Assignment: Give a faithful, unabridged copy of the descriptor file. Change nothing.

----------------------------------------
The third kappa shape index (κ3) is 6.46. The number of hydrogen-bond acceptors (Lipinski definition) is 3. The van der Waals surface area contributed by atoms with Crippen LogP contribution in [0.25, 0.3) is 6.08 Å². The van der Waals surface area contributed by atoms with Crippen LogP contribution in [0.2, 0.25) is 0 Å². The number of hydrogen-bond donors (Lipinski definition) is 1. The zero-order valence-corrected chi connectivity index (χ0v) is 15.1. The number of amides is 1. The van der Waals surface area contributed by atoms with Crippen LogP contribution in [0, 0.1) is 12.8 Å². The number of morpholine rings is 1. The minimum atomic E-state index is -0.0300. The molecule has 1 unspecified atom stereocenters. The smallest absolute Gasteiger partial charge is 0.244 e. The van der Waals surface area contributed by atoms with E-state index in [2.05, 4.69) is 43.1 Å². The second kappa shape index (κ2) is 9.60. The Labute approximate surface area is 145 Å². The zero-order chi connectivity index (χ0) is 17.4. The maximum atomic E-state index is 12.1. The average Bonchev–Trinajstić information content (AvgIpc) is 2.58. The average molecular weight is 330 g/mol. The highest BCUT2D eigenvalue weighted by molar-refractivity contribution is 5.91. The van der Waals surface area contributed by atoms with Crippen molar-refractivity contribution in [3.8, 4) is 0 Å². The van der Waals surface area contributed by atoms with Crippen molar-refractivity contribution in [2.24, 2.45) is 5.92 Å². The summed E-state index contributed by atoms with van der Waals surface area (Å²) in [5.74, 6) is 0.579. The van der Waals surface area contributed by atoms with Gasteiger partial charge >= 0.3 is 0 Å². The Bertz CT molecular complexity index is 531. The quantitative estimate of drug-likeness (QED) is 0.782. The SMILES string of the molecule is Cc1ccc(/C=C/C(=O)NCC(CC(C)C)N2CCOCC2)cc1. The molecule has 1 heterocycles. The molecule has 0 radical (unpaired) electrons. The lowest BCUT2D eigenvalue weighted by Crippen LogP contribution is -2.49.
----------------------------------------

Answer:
The third kappa shape index (κ3) is 6.46. The number of hydrogen-bond acceptors (Lipinski definition) is 3. The van der Waals surface area contributed by atoms with Crippen LogP contribution in [0.25, 0.3) is 6.08 Å². The van der Waals surface area contributed by atoms with Crippen LogP contribution in [0.2, 0.25) is 0 Å². The number of hydrogen-bond donors (Lipinski definition) is 1. The zero-order valence-corrected chi connectivity index (χ0v) is 15.1. The number of amides is 1. The van der Waals surface area contributed by atoms with Crippen LogP contribution in [0, 0.1) is 12.8 Å². The number of morpholine rings is 1. The minimum atomic E-state index is -0.0300. The molecule has 1 unspecified atom stereocenters. The smallest absolute Gasteiger partial charge is 0.244 e. The van der Waals surface area contributed by atoms with E-state index in [2.05, 4.69) is 43.1 Å². The second kappa shape index (κ2) is 9.60. The Labute approximate surface area is 145 Å². The zero-order chi connectivity index (χ0) is 17.4. The maximum atomic E-state index is 12.1. The average Bonchev–Trinajstić information content (AvgIpc) is 2.58. The average molecular weight is 330 g/mol. The highest BCUT2D eigenvalue weighted by molar-refractivity contribution is 5.91. The van der Waals surface area contributed by atoms with Crippen molar-refractivity contribution in [3.8, 4) is 0 Å². The van der Waals surface area contributed by atoms with Crippen molar-refractivity contribution in [2.24, 2.45) is 5.92 Å². The summed E-state index contributed by atoms with van der Waals surface area (Å²) in [5.74, 6) is 0.579. The van der Waals surface area contributed by atoms with Gasteiger partial charge >= 0.3 is 0 Å². The Bertz CT molecular complexity index is 531. The quantitative estimate of drug-likeness (QED) is 0.782. The SMILES string of the molecule is Cc1ccc(/C=C/C(=O)NCC(CC(C)C)N2CCOCC2)cc1. The molecule has 1 heterocycles. The molecule has 0 radical (unpaired) electrons. The lowest BCUT2D eigenvalue weighted by Crippen LogP contribution is -2.49.